Guest Editor Joel Chusid
Perennial First Class Ticket
It could happen anywhere, but out of China comes the story of a man who purchased a first class ticket on China Eastern Airlines and managed to use it to partake of the food and beverages in the VIP lounge at the Xi’an Airport – for nearly an entire year. In China, airport lounges are open to ticketed first and business class passengers and offer copious buffets including noodles, soup, dumplings, fruit, sweets and much more. After eating, he changed the date on his ticket and went home. He repeated this more than 300 times, not even taking a flight. Premium class tickets often have little or no penalty fees for changes, although it’s hard to believe someone could take this to such an extreme, but then again he might have just passed for a “very” frequent flyer. As tickets are valid for one year, when he tried to get a refund, one of the staff got suspicious and confronted him. Hard to believe it, but this loophole apparently didn’t break any rules.
Oops, Wrong Airport
Flights might land an airport other than the intended destination for a variety of relatively common reasons such as in unplanned medical, mechanical or weather situations. In airline lingo, this is called a “diversion”. A flight I was on from Burbank to DFW landed in Phoenix to deplane the woman sitting next to me who fainted; the flight then continued on. These are very routine events, and sometimes, if the diversion point is interesting enough, it becomes fodder for cocktail parties. A few days ago, a Delta flight from Amsterdam to Seattle landed in an airport (with a very long runway) serving the snowy hamlet of Iqaluit, Nunavut in far northern Canada due to a spoiler problem. The passengers were accommodated in the Royal Canadian Legion Cadet Hall, as the airport terminal was too small, until a replacement airplane arrived. My friend Kevin’s Delta flight from Tokyo to the US was diverted to Cold Bay, on one of the Aleutian Islands in Alaska where he and hundreds of his fellow passengers got to triple the population of the town, spending nine hours on the plane and in the Bearfoot Inn. Sometimes, however, these incidents can hardly be called routine. An Ethiopian Airlines Boeing 777 was recently “hijacked” to Geneva by the co-pilot on a flight from Addis Ababa to Rome. Passengers thought the plane was landing in Milan due to Rome weather, but after the plane stopped, the crewmember escaped via a rope from the cockpit window and asked for asylum. This is indeed pretty unusual. What have also made the news of late are the landings in the wrong airports. Southwest’s Boeing 737 enroute from Chicago’s Midway Airport to Branson, Missouri recently landed at the M. Graham Clark Downtown Airport nearby, with a much shorter runway. Luckily no one was injured. A Boeing 747 jumbo jet with no passengers landed at a small airport near Wichita, Kansas just weeks before instead of a military airport in Wichita. The Associated Press reported that in the past twenty or so years, commercial airplanes have actually landed at the wrong US airport about 35 times. Statistically this is still extremely rare.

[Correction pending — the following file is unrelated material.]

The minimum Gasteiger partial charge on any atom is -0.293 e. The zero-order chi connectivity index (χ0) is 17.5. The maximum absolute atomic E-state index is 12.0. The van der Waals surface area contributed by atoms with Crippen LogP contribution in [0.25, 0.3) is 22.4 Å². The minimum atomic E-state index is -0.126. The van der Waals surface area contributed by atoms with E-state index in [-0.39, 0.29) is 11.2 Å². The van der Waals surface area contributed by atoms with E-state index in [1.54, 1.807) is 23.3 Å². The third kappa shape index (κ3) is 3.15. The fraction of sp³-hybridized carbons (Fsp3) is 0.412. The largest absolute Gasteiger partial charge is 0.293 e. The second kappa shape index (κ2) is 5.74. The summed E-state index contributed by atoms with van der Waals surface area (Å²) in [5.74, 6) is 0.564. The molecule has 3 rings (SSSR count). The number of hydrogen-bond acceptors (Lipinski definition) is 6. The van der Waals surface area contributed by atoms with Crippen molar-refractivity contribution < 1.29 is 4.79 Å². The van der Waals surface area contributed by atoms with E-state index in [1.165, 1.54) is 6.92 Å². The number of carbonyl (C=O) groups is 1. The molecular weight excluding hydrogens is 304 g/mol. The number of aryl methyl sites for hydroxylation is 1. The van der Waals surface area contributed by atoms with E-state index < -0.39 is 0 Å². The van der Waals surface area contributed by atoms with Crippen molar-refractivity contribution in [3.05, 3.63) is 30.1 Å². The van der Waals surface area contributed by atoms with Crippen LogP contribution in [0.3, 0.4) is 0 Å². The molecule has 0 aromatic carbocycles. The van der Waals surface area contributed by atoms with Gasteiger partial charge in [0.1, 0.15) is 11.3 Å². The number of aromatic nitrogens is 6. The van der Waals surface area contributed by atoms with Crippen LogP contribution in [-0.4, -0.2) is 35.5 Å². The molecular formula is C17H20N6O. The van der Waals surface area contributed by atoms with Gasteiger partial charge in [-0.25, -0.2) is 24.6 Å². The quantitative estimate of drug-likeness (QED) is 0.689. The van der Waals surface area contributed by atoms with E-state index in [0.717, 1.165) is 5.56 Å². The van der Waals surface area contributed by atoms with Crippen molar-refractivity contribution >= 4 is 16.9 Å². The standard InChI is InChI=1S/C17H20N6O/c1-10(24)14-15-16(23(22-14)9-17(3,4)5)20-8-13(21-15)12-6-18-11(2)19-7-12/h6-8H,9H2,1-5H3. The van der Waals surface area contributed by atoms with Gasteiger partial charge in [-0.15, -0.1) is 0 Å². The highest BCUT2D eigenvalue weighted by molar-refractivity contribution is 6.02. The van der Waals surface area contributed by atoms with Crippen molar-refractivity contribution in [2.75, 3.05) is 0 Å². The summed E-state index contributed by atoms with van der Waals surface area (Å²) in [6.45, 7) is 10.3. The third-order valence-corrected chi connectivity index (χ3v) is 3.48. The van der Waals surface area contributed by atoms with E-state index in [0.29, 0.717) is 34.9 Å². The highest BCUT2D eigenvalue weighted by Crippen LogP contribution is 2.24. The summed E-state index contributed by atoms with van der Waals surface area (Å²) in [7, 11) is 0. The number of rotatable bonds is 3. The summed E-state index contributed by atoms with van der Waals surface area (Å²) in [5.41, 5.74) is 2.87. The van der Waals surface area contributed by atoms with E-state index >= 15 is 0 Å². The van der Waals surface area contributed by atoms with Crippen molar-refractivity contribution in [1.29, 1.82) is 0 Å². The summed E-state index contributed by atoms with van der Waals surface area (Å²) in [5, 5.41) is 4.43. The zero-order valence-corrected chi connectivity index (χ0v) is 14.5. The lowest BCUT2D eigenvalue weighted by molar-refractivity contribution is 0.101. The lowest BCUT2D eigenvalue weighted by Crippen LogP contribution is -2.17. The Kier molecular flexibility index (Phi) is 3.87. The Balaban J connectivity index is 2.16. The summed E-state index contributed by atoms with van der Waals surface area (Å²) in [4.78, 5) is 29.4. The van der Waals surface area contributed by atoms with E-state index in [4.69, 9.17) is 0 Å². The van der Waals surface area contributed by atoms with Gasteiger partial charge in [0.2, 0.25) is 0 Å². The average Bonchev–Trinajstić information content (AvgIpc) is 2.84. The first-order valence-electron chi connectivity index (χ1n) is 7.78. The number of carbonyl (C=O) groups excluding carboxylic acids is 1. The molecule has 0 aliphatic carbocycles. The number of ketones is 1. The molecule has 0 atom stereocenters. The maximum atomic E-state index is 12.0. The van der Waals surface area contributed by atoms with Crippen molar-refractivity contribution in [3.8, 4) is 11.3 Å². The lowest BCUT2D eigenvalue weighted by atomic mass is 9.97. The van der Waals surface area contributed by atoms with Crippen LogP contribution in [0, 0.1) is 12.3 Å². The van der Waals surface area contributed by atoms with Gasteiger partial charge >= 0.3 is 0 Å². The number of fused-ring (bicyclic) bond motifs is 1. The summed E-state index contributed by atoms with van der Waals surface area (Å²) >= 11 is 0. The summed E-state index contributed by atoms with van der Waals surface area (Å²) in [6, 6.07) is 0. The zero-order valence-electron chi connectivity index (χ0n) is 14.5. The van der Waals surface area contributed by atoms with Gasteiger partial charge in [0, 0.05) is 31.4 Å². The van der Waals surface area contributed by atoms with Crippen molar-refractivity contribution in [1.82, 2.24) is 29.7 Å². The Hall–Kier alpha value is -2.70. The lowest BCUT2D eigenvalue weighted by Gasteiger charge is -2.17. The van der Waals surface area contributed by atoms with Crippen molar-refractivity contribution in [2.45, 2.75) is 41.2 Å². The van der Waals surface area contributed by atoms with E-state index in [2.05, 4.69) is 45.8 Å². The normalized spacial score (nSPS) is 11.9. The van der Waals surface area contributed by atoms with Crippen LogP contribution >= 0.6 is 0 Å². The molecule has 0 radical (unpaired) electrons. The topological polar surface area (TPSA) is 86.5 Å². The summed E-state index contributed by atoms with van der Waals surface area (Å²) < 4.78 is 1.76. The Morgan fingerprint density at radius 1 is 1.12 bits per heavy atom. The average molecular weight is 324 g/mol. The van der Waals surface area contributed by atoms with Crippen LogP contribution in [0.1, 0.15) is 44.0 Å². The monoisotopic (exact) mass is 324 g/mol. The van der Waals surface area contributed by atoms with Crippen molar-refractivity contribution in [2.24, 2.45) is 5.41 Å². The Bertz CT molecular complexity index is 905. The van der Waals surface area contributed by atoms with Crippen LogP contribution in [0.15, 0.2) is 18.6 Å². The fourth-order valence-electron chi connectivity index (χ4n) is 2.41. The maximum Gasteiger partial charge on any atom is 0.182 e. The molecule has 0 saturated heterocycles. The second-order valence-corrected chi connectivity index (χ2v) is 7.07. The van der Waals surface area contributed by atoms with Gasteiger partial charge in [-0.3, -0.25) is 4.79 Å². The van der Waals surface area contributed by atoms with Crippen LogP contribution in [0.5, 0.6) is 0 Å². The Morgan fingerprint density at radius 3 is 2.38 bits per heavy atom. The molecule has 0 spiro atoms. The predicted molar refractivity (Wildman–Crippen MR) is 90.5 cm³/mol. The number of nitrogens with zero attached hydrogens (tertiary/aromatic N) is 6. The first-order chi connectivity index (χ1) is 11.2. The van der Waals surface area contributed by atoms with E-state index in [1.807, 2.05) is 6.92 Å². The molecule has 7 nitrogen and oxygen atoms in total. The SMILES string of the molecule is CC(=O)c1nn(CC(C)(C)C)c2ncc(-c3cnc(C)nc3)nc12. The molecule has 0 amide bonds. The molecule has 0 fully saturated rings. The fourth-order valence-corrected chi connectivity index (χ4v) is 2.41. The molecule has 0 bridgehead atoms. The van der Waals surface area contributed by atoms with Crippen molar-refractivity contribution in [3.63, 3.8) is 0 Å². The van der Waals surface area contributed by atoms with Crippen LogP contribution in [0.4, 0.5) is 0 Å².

Safety Videos, Again
On a lighter note (but airlines do take safety seriously), airline instructional safety videos are once again in the news. On the heels of its holiday video, Delta introduced an 80’s “retro” video complete with big hair, Alf, Rubik’s Cube, Tab® and tacky fashions. See what you think here: http://www.youtube.com/watch?v=eduNjwNvcH4. But hats, or actually clothes, off to Air New Zealand, who likes to push the envelope and has featured Betty White, Richard Simmons, hobbits and even flight attendants in uniforms painted on their bodies. The airline released its newest safety video entitled “Safety in Paradise” which features Sports Illustrated® models, briefly attired, filmed on the beautiful beaches of the Cook Islands, one of its destinations. The video was, of course, met with wide-eyed attention, but also naturally it had its critics. You decide: http://www.youtube.com/watch?v=SQDip9V49U0.
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